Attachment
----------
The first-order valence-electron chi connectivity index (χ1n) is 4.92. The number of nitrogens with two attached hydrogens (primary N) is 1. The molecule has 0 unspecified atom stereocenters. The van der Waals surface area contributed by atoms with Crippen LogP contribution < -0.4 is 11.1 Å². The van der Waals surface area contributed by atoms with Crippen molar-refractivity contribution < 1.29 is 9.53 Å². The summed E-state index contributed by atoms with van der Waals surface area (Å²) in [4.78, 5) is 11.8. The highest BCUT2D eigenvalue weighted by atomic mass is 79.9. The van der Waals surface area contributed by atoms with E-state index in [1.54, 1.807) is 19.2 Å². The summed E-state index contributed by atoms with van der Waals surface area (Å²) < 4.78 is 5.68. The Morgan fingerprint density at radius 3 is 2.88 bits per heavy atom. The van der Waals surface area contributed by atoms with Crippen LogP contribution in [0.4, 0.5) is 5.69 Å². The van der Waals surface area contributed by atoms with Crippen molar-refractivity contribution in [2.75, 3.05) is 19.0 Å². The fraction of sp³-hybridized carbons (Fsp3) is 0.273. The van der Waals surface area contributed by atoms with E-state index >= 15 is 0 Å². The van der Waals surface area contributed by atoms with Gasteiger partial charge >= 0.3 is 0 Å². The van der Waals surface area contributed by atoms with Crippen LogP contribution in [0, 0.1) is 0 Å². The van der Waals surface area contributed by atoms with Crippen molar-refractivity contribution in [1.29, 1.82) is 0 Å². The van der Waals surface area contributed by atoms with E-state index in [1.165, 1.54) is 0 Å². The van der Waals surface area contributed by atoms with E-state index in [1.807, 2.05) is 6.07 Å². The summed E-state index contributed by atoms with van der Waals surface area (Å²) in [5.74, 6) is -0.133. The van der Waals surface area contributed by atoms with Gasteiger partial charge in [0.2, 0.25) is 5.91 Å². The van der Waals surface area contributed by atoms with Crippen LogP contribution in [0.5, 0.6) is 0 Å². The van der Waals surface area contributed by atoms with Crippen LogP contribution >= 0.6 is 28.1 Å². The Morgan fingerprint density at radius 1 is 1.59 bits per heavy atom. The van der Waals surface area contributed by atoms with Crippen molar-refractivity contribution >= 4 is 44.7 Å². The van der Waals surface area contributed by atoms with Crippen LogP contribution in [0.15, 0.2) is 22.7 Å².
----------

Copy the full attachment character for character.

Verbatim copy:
The first-order valence-electron chi connectivity index (χ1n) is 4.92. The number of nitrogens with two attached hydrogens (primary N) is 1. The molecule has 0 unspecified atom stereocenters. The van der Waals surface area contributed by atoms with Crippen LogP contribution < -0.4 is 11.1 Å². The van der Waals surface area contributed by atoms with Crippen molar-refractivity contribution < 1.29 is 9.53 Å². The summed E-state index contributed by atoms with van der Waals surface area (Å²) in [4.78, 5) is 11.8. The highest BCUT2D eigenvalue weighted by atomic mass is 79.9. The van der Waals surface area contributed by atoms with E-state index in [1.54, 1.807) is 19.2 Å². The summed E-state index contributed by atoms with van der Waals surface area (Å²) < 4.78 is 5.68. The Morgan fingerprint density at radius 3 is 2.88 bits per heavy atom. The van der Waals surface area contributed by atoms with Crippen LogP contribution in [0.4, 0.5) is 5.69 Å². The van der Waals surface area contributed by atoms with Crippen molar-refractivity contribution in [2.75, 3.05) is 19.0 Å². The fraction of sp³-hybridized carbons (Fsp3) is 0.273. The van der Waals surface area contributed by atoms with E-state index >= 15 is 0 Å². The van der Waals surface area contributed by atoms with Gasteiger partial charge >= 0.3 is 0 Å². The van der Waals surface area contributed by atoms with Crippen LogP contribution in [0, 0.1) is 0 Å². The van der Waals surface area contributed by atoms with Crippen molar-refractivity contribution in [1.29, 1.82) is 0 Å². The van der Waals surface area contributed by atoms with E-state index in [1.165, 1.54) is 0 Å². The van der Waals surface area contributed by atoms with E-state index in [1.807, 2.05) is 6.07 Å². The summed E-state index contributed by atoms with van der Waals surface area (Å²) in [5.74, 6) is -0.133. The van der Waals surface area contributed by atoms with Gasteiger partial charge in [0.2, 0.25) is 5.91 Å². The van der Waals surface area contributed by atoms with Crippen LogP contribution in [0.5, 0.6) is 0 Å². The van der Waals surface area contributed by atoms with Crippen LogP contribution >= 0.6 is 28.1 Å². The Morgan fingerprint density at radius 1 is 1.59 bits per heavy atom. The van der Waals surface area contributed by atoms with Crippen molar-refractivity contribution >= 4 is 44.7 Å². The van der Waals surface area contributed by atoms with Crippen LogP contribution in [0.15, 0.2) is 22.7 Å².